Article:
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Hoekstra, N.J., G. Holshof, R.L.G. Zom, B. Philipsen, R. Schils and N.J.M. van Eekeren. 2020. The Effect of Grazing System and Level of Concentrate Protein Feeding on Milk Production and N Use Efficiency of Dairy Cows on Peat Meadows. Sustainability. 12(3):1055.

Number of pages: 16

DOI: 10.3390/su12031055

Type of document: Journal Article

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More information on authors/freelancers connected to LBI :
Nick J.M. van Eekeren Ph.D.;
Nyncke J. Hoekstra Ph.D.


Language of document: English

Title in English: The Effect of Grazing System and Level of Concentrate Protein Feeding on Milk Production and N Use Efficiency of Dairy Cows on Peat Meadows

Abstract / summary in English:

The aim of the study was to assess the effect of two contrasting grazing systems, strip-grazing and kurzrasen, at a high stocking rate on herbage intake and milk production and quality on a peat meadow. Additionally, we assessed the effect of the level of crude protein (CP) fed in concentrate on milk production and N use efficiency. Even at the relatively high stocking rates, cows still achieved substantial fresh grass intake (on average >6 kg dry matter cow−1 day−1) from both systems. Despite the lower level of gross grass production under kurzrasen management, the difference in milk production between kurzrasen and strip-grazing was small and non-significant. Feeding concentrate with a lower CP level, had no negative impact on milk yield, provided that the CP content of the total ration remained above ~150 g kg−1 DM and milk urea content was above ~18 mg 100 g−1 milk. Reducing the CP content in the concentrate significantly increased the N use efficiency, and both were strongly related to the milk urea content. Therefore, optimising the use of milk urea as a management tool on dairy farms, also during the grazing season, could reduce N losses to the environment, while maintaining productivity.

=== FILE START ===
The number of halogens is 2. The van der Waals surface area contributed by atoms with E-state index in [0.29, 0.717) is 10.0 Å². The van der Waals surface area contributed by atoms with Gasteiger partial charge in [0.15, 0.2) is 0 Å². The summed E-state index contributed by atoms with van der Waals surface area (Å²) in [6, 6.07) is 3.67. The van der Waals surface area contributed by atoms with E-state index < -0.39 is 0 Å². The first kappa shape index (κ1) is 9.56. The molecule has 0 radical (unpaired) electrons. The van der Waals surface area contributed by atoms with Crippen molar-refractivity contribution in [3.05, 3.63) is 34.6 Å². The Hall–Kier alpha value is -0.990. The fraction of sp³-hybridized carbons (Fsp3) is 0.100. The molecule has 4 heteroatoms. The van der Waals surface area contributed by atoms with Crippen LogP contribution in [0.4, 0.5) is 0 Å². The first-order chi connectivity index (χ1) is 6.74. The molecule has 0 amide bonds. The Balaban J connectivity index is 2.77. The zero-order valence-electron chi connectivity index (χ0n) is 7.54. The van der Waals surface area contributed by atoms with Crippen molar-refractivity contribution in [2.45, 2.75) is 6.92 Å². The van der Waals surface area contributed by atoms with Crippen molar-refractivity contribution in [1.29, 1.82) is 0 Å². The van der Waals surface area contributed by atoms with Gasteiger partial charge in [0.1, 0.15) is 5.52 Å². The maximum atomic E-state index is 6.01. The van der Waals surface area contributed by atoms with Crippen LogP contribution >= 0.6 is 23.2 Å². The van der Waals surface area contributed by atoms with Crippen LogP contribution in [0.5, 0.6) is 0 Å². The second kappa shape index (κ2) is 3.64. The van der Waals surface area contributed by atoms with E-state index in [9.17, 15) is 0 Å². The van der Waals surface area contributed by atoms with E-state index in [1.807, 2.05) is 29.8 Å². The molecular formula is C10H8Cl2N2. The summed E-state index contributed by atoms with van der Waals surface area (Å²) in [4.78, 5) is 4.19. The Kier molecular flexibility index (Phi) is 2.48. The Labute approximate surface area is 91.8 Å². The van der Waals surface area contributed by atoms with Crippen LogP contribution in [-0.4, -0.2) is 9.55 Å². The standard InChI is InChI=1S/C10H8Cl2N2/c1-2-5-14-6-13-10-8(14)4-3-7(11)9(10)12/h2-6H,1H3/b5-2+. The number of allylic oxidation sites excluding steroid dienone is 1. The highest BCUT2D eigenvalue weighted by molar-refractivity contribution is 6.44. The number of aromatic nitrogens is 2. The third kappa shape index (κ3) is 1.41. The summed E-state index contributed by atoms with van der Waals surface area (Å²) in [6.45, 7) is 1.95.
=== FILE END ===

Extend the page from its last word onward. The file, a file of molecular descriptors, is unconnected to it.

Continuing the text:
Keywords in English: kurzrasen; strip-grazing; FPCM; fat and protein corrected milk yield; milk urea
The Effect of Grazing System and Level of Concentrate Protein Feeding on Milk Production and N Use Efficiency of Dairy Cows on Peat Meadows